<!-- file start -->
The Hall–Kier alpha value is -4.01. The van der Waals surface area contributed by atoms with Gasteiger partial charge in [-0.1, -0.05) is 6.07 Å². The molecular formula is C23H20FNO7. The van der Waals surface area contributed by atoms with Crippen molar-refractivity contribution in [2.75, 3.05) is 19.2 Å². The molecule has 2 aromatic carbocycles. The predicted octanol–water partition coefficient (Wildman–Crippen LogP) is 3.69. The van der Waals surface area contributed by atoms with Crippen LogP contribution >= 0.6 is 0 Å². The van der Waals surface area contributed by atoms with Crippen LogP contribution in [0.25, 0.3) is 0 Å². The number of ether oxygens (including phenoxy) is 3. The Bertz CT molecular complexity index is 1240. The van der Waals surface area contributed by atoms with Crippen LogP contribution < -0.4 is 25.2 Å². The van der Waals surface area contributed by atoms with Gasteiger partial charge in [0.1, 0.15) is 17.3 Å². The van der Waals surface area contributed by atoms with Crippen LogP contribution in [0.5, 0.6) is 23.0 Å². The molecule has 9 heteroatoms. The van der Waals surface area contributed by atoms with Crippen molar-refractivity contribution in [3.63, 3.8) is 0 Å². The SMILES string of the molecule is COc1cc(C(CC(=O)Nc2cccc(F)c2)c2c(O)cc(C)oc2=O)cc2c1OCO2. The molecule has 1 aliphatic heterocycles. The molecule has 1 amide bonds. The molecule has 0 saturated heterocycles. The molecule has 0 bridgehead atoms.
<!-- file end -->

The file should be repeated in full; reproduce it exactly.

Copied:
The Hall–Kier alpha value is -4.01. The van der Waals surface area contributed by atoms with Gasteiger partial charge in [-0.1, -0.05) is 6.07 Å². The molecular formula is C23H20FNO7. The van der Waals surface area contributed by atoms with Crippen molar-refractivity contribution in [2.75, 3.05) is 19.2 Å². The molecule has 2 aromatic carbocycles. The predicted octanol–water partition coefficient (Wildman–Crippen LogP) is 3.69. The van der Waals surface area contributed by atoms with Crippen LogP contribution >= 0.6 is 0 Å². The van der Waals surface area contributed by atoms with Crippen LogP contribution in [0.25, 0.3) is 0 Å². The number of ether oxygens (including phenoxy) is 3. The Bertz CT molecular complexity index is 1240. The van der Waals surface area contributed by atoms with Crippen LogP contribution < -0.4 is 25.2 Å². The van der Waals surface area contributed by atoms with Gasteiger partial charge in [0.1, 0.15) is 17.3 Å². The van der Waals surface area contributed by atoms with Crippen LogP contribution in [0.5, 0.6) is 23.0 Å². The molecule has 9 heteroatoms. The van der Waals surface area contributed by atoms with Crippen molar-refractivity contribution in [3.63, 3.8) is 0 Å². The SMILES string of the molecule is COc1cc(C(CC(=O)Nc2cccc(F)c2)c2c(O)cc(C)oc2=O)cc2c1OCO2. The molecule has 1 aliphatic heterocycles. The molecule has 1 amide bonds. The molecule has 0 saturated heterocycles. The molecule has 0 bridgehead atoms.